Thinking with Conditions: from Public Programming to Radical Pedagogy in and Beyond Contemporary Art

Graham, Janna. 2018. Thinking with Conditions: from Public Programming to Radical Pedagogy in and Beyond Contemporary Art. Doctoral thesis, Goldsmiths, University of London [Thesis]

Text (Thinking with Conditions: from Public Programming to Radical Pedagogy in and Beyond Contemporary Art)
Redacted_VIS_thesis_GrahamJ_2018 (1).pdf - Accepted Version
Available under License Creative Commons Attribution Non-commercial No Derivatives.

Download (6MB) | Preview

Abstract or Description

Thinking With Conditions: From Public Programming To Radical Pedagogy In And Beyond Contemporary Art is a study of the contradictions and possibilities of public programming. Charting a rise in discursive events in galleries since the 1990s, (called public programming), the thesis analyses the claims made for these events as moments in which to create alternative enactments of the public sphere and poses alternatives.

The thesis posits that in our current moment such claims are overshadowed by a mode of post-Fordist production that propels individual, virtuosic and communicative performances, regularly detaching a political kind of speech from meaningful political action. I argue that in this tendency, described by Paulo Virno as ‘publicness without a sphere’ public programming joins a suite of other ‘public’ practices that enact a public pedagogy in which its agents learn to detach passionate and politicised speech from practices in their life worlds. I call this tendency thinking without conditions.

Part I of the thesis examines instances of thinking without conditions in public programming in the arts, and in fields like Education and the Law. Drawing from the work of Paulo Freire, archives of popular education in Latin America and genealogies of Institutional Pedagogy in France, Part II of the thesis argues for thinking with conditions, through radical pedagogy practices that more meaningfully connect what is said and what can be acted upon.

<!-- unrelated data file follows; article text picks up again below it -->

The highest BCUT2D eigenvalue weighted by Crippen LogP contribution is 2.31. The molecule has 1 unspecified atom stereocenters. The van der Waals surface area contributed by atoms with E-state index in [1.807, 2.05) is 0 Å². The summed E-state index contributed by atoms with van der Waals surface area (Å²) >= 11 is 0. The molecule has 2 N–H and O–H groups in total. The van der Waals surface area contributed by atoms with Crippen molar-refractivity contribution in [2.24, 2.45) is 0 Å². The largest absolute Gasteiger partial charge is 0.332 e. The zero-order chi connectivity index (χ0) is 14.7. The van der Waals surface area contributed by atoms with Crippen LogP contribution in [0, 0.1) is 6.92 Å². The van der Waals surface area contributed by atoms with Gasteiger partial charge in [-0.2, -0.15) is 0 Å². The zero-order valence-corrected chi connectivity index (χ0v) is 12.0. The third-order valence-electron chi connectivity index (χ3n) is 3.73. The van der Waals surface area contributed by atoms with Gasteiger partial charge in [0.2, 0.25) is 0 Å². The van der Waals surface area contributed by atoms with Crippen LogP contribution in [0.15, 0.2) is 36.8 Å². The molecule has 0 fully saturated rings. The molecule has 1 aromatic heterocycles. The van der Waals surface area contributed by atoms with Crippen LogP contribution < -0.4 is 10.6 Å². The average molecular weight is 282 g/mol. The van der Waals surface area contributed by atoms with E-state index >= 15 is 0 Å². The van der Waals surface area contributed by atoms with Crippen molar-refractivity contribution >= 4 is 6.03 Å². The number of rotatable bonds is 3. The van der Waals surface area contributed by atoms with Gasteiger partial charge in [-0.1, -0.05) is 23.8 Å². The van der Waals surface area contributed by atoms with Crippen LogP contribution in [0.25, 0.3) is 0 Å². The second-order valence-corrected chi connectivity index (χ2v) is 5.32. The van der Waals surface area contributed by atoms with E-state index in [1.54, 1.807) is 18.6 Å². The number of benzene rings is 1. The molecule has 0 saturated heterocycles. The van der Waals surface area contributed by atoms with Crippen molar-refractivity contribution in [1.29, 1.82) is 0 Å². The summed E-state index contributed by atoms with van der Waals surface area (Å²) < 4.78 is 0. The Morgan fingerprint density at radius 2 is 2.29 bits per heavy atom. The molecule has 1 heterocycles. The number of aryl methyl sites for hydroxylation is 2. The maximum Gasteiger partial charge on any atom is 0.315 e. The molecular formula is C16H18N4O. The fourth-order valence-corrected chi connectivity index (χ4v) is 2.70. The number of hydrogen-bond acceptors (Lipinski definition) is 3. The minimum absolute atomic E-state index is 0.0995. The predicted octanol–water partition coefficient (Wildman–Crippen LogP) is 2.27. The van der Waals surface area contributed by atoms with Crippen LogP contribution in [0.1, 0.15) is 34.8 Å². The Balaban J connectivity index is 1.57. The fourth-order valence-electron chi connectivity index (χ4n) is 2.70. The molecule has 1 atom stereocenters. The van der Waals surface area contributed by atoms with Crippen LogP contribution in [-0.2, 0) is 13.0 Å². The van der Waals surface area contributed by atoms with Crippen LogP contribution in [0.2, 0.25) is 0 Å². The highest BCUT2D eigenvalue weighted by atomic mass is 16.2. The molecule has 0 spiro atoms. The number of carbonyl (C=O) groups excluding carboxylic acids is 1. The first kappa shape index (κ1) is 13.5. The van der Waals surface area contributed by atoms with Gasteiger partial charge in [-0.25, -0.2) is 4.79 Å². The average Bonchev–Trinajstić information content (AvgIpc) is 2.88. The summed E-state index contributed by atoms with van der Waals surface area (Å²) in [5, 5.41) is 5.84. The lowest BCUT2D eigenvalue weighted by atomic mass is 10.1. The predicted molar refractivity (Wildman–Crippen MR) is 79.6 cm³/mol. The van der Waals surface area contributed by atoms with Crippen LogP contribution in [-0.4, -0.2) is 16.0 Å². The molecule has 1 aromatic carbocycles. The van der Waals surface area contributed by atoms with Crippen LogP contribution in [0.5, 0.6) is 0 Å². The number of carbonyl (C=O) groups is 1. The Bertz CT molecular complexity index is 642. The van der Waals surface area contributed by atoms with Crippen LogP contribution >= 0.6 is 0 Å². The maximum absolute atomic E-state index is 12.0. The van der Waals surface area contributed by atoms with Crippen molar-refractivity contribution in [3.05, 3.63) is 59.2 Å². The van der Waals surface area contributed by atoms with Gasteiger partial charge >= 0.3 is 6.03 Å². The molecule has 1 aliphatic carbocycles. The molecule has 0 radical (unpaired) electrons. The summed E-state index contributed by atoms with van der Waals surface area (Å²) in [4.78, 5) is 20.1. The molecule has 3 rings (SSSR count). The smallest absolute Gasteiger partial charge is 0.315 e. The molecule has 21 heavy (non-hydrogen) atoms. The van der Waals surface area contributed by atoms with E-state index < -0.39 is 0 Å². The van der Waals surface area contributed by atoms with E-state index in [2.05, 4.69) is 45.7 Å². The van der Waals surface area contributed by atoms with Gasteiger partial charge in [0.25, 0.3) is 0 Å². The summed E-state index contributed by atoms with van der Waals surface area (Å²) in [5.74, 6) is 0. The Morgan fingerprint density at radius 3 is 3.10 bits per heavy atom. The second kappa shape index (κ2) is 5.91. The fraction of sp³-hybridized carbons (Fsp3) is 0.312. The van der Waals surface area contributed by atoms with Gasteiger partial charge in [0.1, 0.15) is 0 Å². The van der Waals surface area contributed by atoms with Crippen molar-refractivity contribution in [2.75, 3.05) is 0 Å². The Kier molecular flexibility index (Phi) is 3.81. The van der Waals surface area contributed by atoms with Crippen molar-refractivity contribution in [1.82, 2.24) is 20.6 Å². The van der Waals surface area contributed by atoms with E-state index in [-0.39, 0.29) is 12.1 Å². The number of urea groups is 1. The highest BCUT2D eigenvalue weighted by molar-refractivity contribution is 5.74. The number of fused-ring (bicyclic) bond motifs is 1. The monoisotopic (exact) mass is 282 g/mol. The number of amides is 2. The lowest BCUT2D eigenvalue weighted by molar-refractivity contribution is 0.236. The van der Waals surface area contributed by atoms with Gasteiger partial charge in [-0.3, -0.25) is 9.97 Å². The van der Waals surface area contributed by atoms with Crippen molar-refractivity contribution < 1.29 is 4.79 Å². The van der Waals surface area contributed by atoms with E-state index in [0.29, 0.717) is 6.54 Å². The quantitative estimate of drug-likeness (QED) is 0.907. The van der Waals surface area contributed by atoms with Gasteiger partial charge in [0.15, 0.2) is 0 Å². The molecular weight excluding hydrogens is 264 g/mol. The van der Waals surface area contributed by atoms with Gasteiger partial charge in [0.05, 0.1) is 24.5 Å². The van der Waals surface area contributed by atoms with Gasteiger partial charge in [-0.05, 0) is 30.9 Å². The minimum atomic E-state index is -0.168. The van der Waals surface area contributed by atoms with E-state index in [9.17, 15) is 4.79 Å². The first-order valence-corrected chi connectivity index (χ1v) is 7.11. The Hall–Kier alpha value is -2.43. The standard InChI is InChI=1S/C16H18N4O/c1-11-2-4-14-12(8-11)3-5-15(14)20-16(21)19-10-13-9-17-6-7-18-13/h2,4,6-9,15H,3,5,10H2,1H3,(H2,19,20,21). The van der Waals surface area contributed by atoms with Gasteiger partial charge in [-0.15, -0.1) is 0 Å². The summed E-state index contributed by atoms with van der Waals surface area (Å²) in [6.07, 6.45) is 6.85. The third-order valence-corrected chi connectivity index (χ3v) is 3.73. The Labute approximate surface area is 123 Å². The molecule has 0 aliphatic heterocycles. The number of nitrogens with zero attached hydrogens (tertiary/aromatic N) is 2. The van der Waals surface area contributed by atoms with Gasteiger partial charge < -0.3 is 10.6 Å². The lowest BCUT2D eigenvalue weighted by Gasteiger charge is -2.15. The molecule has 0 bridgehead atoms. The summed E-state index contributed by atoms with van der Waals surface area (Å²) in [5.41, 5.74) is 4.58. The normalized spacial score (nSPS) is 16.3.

Each chapter is structured around anecdotes drawn from experience working in the fields of public programming through which I have attempted to chart the intersection of micro and macro political concerns as they manifest in everyday working practices. Throughout the thesis I argue that practices of organisation — though often eclipsed by more heroic narratives and thematics in public programmes – are crucial to understanding how radical change can and does take place.

Item Type:

Thesis (Doctoral)

Identification Number (DOI):

Additional Information:

Printed thesis available for reference in Goldsmiths College Library from 1st June 2021.


pedagogy, public programming, contemporary art

Departments, Centres and Research Units:

Visual Cultures


31 May 2018

Item ID:


Date Deposited:

25 Jul 2018 14:14

Last Modified:

07 Sep 2022 17:13


View statistics for this item...

Edit Record Edit Record (login required)